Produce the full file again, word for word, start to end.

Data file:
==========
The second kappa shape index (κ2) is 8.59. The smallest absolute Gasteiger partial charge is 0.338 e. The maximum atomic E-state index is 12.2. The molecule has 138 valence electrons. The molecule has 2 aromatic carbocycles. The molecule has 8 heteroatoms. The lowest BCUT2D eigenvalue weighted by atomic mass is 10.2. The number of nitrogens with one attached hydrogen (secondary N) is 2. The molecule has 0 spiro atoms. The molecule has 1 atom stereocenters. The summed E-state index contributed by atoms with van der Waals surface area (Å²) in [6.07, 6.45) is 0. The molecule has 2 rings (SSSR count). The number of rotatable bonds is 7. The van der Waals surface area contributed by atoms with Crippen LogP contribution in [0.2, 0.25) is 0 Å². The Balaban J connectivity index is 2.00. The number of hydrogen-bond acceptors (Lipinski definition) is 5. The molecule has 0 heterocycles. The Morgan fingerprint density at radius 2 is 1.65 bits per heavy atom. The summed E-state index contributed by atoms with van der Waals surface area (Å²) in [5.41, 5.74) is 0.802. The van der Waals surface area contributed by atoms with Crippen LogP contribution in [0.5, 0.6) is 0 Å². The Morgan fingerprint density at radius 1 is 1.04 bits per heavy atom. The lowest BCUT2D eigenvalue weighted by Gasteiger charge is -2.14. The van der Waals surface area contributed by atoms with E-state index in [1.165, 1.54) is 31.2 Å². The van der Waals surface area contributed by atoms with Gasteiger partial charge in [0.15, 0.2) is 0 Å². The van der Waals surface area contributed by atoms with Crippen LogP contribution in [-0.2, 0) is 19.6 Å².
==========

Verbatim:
The second kappa shape index (κ2) is 8.59. The smallest absolute Gasteiger partial charge is 0.338 e. The maximum atomic E-state index is 12.2. The molecule has 138 valence electrons. The molecule has 2 aromatic carbocycles. The molecule has 8 heteroatoms. The lowest BCUT2D eigenvalue weighted by atomic mass is 10.2. The number of nitrogens with one attached hydrogen (secondary N) is 2. The molecule has 0 spiro atoms. The molecule has 1 atom stereocenters. The summed E-state index contributed by atoms with van der Waals surface area (Å²) in [6.07, 6.45) is 0. The molecule has 2 rings (SSSR count). The number of rotatable bonds is 7. The van der Waals surface area contributed by atoms with Crippen LogP contribution in [0.2, 0.25) is 0 Å². The Balaban J connectivity index is 2.00. The number of hydrogen-bond acceptors (Lipinski definition) is 5. The molecule has 0 heterocycles. The Morgan fingerprint density at radius 2 is 1.65 bits per heavy atom. The summed E-state index contributed by atoms with van der Waals surface area (Å²) in [5.41, 5.74) is 0.802. The van der Waals surface area contributed by atoms with Crippen LogP contribution in [0.5, 0.6) is 0 Å². The Morgan fingerprint density at radius 1 is 1.04 bits per heavy atom. The lowest BCUT2D eigenvalue weighted by Gasteiger charge is -2.14. The van der Waals surface area contributed by atoms with E-state index in [1.165, 1.54) is 31.2 Å². The van der Waals surface area contributed by atoms with Gasteiger partial charge in [0.15, 0.2) is 0 Å². The van der Waals surface area contributed by atoms with Crippen LogP contribution in [-0.2, 0) is 19.6 Å².